I'm glad you are enjoying the infra, and that Mississauga is doing some things right. It may be better than the Toronto suburbs, though Mississauga is basically all suburbs to it's tough to compare to Toronto.
 
Thanks for updates, I haven't biked out that way in a while.

The major MUPs I am referring to are the older sidewalk level ones along major "east-west" arteries, which would include Eglinton, Burnamthorpe, Britannia, Queensway, and maybe one or two others? Don't get me wrong these are significant and long routes, and very useful for making distances in those directions. Their main flaw is that they are basically sidewalks with multiple stops and starts at intersections and potentials for right hooks. There should be better intersection design and raised crossings to make it smoother and consistent for cycling, but those are just potential improvements.

I find the north-south equivalents to be wholly lacking in Mississauga, where they do exist. Many are barely sidewalks or stop and start at odd places.

There are also a few lovely rails along rivers or creeks, which cannot be sneezed at. My experience with smaller road painted lane infra is more lacking in Mississauga, though I have done the Mississauga road lanes a few times and found them narrow-to-terrifying in parts. Still worth the trip but not an option for less bold or experienced riders, imo.

I'm glad you are enjoying the infra, and that Mississauga is doing some things right. It may be better than the Toronto suburbs, though Mississauga is basically all suburbs to it's tough to compare to Toronto.
Frankly, I find painted bicycle gutters to be worse than MUPs. Nevermind the insane mixing zone bicycle gutters where the car right turn lane crosses over the bike lane.

Erin Mills and Winston Churchill both have proper MUPs along substantial portions, with many intersections having cross-rides and bicycle signals. I think it's unreasonable to rag on Mississauga when it tends to do more than similar roads in Toronto.

Generally, a proper MUP with cross-ride and bicycle signal is closer to the ideal of 'protected intersection' design than most cycle tracks. MUPs break down when there is a lot of pedestrian and cycling traffic, but generally ROWs are wide enough for the most part that they could be widened to create separate pedestrian and cyclist space.

All that being said, there is lots of room for improvement in Ontario in general for safer intersection design. Near-side signals, proper protected intersections, hardening pedestrian refuges, narrowing turning radii, etc. We are seeing positive moves in this direction. For example, NL's mentioned Argentia/Winston Churchill improvements included deleting slip lanes at that intersection and tightening turn radius with truck aprons. I believe Argentia was also 4:3 road dieted this year between Winston Churchill and Derry with bike lanes added.

Generally, I think the city gets it (and even Peel region, which I think is a bit more regressive). It just takes time to implement change and they are likely trying to avoid angering car-brains too much.
 
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With any luck, the Millwood bridge Cycle Tracks and associated works will be done this spring; they are now out to tender:

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Some changes to the dan leckie bike lanes.

southbound portland from wellington to front will be 2 way traffic instead of 1-way southbound traffic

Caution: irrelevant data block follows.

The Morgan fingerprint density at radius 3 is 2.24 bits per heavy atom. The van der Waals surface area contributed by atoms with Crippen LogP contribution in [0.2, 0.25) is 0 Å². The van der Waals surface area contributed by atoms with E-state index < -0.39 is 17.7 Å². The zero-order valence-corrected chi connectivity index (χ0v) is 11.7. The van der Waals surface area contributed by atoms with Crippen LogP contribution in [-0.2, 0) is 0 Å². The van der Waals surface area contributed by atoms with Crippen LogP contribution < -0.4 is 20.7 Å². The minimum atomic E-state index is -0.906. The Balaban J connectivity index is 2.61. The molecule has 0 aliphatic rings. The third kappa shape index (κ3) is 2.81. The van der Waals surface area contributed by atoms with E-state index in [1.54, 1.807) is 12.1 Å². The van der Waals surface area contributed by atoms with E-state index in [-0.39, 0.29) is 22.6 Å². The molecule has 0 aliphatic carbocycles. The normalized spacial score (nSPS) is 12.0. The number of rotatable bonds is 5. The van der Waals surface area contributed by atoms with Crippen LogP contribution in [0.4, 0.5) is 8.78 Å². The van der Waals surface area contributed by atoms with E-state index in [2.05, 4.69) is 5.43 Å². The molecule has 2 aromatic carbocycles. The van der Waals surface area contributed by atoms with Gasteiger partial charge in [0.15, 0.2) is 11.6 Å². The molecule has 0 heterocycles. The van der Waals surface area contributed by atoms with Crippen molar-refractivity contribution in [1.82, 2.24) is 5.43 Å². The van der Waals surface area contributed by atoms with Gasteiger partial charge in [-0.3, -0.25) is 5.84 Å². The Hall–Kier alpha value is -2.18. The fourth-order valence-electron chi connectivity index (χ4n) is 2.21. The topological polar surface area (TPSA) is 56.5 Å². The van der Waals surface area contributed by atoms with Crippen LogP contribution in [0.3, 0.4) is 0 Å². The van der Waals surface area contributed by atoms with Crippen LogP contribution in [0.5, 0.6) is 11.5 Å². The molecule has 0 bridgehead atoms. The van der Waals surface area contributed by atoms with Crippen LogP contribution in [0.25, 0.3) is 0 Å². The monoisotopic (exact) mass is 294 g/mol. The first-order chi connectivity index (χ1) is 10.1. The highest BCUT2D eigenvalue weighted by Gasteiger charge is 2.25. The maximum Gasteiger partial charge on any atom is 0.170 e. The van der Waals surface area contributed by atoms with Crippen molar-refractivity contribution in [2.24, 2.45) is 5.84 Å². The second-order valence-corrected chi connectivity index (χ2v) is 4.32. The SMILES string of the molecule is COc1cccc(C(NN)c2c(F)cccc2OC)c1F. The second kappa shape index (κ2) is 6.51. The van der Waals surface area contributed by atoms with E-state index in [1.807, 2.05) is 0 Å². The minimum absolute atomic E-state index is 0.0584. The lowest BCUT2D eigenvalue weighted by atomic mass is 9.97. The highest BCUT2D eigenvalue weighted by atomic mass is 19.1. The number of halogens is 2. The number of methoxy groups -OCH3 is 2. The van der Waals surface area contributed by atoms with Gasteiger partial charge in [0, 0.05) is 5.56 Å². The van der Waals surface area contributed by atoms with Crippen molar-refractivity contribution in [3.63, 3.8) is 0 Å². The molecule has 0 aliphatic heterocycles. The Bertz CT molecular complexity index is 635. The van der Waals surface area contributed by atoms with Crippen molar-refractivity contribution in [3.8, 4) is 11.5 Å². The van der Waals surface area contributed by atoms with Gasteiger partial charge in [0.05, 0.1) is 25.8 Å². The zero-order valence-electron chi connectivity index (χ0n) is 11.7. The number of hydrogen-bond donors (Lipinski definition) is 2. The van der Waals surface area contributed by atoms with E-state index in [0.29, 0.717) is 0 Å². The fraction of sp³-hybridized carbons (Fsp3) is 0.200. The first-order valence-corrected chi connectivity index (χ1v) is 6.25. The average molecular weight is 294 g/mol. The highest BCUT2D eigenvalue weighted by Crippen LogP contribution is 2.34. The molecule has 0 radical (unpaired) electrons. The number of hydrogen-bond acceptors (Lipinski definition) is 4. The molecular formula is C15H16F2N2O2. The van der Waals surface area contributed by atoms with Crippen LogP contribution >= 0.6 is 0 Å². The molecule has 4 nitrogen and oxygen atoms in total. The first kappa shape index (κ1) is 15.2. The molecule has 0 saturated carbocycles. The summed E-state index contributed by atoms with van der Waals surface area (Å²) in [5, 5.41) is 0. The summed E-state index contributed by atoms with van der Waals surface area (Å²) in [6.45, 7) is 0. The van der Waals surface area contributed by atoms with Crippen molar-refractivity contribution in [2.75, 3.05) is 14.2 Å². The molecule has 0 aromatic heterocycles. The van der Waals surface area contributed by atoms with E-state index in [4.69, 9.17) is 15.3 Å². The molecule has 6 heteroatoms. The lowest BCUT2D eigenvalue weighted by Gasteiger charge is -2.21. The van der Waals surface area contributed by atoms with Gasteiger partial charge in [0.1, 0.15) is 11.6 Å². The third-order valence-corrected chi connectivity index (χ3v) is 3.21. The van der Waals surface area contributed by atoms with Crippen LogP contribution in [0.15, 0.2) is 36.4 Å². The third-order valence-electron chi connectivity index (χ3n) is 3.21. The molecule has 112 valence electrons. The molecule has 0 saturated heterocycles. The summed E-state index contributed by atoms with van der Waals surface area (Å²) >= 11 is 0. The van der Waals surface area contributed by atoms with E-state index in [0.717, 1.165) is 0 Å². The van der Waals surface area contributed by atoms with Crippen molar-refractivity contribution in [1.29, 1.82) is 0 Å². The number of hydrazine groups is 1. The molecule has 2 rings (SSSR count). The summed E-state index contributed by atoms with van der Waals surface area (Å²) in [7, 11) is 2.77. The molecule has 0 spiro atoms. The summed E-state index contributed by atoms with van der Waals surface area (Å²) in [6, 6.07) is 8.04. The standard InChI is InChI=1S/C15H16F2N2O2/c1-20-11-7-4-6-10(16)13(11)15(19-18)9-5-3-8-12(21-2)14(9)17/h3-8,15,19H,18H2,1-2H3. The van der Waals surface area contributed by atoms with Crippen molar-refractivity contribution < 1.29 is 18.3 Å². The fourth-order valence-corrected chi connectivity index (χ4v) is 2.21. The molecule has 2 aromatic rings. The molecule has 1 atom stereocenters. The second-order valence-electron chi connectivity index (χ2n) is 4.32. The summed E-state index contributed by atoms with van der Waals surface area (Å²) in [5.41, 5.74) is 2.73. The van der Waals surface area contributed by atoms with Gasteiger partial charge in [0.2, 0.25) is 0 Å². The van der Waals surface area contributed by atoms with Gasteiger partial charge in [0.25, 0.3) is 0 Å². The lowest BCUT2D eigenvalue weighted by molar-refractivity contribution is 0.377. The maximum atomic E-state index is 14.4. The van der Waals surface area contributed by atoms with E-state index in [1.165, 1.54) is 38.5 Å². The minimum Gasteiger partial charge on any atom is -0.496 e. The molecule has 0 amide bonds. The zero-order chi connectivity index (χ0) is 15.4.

The traffic diverter stays

bunch of paid parking is kept.

Report to infrastructure and city conucil in march, implementation in the summer

This one is a bit niche to the community, I don't think I can offer intelligent commentary on the trade offs here, would be interested to hear from the locals.
 
This one is a bit niche to the community, I don't think I can offer intelligent commentary on the trade offs here, would be interested to hear from the locals.
yea I live there. same old story. same complaints... parking, traffic. congestion blahblahblah. 1way vs 2way traffic i couldnt care less for but most of theese updates are for maintaining most parking spots except for king/portland ruby soho + fancy paint markings over the bridge.

at least they arent making any major changes to the bike lanes themselves. no changes there
 
So the City just dropped plans for turning Ellesmere into a complete street from Orton Park Road to Kingston Road.

The project will add sidewalk where that is missing, and either an Multi-use Path or Cycle Tracks along the entire length. The timeline is to implement this is 2026.


This obviously overlaps with the BRT project, but is separate. I'm not clear on what the presumed timing of the BRT is; but I assume its not thought to be particularly close.
For those in the area, there is a community drop in event coming on February 12th, 2024:

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A few of the slides:

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There will be an online survey available, but its not live yet.
 
So the City just dropped plans for turning Ellesmere into a complete street from Orton Park Road to Kingston Road.

The project will add sidewalk where that is missing, and either an Multi-use Path or Cycle Tracks along the entire length. The timeline is to implement this is 2026.


This obviously overlaps with the BRT project, but is separate. I'm not clear on what the presumed timing of the BRT is; but I assume its not thought to be particularly close.
For those in the area, there is a community drop in event coming on February 12th, 2024:

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A few of the slides:

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There will be an online survey available, but its not live yet.
When you said dropped I interpreted that as cancelled - glad I'm wrong!